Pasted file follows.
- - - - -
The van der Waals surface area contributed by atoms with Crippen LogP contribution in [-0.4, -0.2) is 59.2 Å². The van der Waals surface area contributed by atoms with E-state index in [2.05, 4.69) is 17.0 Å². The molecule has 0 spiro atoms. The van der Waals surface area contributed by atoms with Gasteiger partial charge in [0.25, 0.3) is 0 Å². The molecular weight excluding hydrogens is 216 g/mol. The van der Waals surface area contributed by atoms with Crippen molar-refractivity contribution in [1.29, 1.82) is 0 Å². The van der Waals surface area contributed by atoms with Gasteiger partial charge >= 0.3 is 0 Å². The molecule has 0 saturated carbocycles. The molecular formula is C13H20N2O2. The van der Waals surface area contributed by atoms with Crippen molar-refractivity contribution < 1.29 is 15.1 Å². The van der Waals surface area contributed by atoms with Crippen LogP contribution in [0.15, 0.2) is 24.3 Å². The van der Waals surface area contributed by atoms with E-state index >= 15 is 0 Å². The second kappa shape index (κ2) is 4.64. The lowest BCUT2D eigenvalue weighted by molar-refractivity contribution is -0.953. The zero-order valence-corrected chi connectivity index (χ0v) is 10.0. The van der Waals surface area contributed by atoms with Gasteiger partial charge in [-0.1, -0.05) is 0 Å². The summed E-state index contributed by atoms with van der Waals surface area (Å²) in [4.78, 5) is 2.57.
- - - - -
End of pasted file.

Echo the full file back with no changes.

The van der Waals surface area contributed by atoms with Crippen LogP contribution in [-0.4, -0.2) is 59.2 Å². The van der Waals surface area contributed by atoms with E-state index in [2.05, 4.69) is 17.0 Å². The molecule has 0 spiro atoms. The van der Waals surface area contributed by atoms with Gasteiger partial charge in [0.25, 0.3) is 0 Å². The molecular weight excluding hydrogens is 216 g/mol. The van der Waals surface area contributed by atoms with Crippen molar-refractivity contribution in [1.29, 1.82) is 0 Å². The van der Waals surface area contributed by atoms with Gasteiger partial charge >= 0.3 is 0 Å². The molecule has 0 saturated carbocycles. The molecular formula is C13H20N2O2. The van der Waals surface area contributed by atoms with Crippen molar-refractivity contribution < 1.29 is 15.1 Å². The van der Waals surface area contributed by atoms with Crippen LogP contribution in [0.15, 0.2) is 24.3 Å². The van der Waals surface area contributed by atoms with E-state index >= 15 is 0 Å². The second kappa shape index (κ2) is 4.64. The lowest BCUT2D eigenvalue weighted by molar-refractivity contribution is -0.953. The zero-order valence-corrected chi connectivity index (χ0v) is 10.0. The van der Waals surface area contributed by atoms with Gasteiger partial charge in [-0.1, -0.05) is 0 Å². The summed E-state index contributed by atoms with van der Waals surface area (Å²) in [4.78, 5) is 2.57.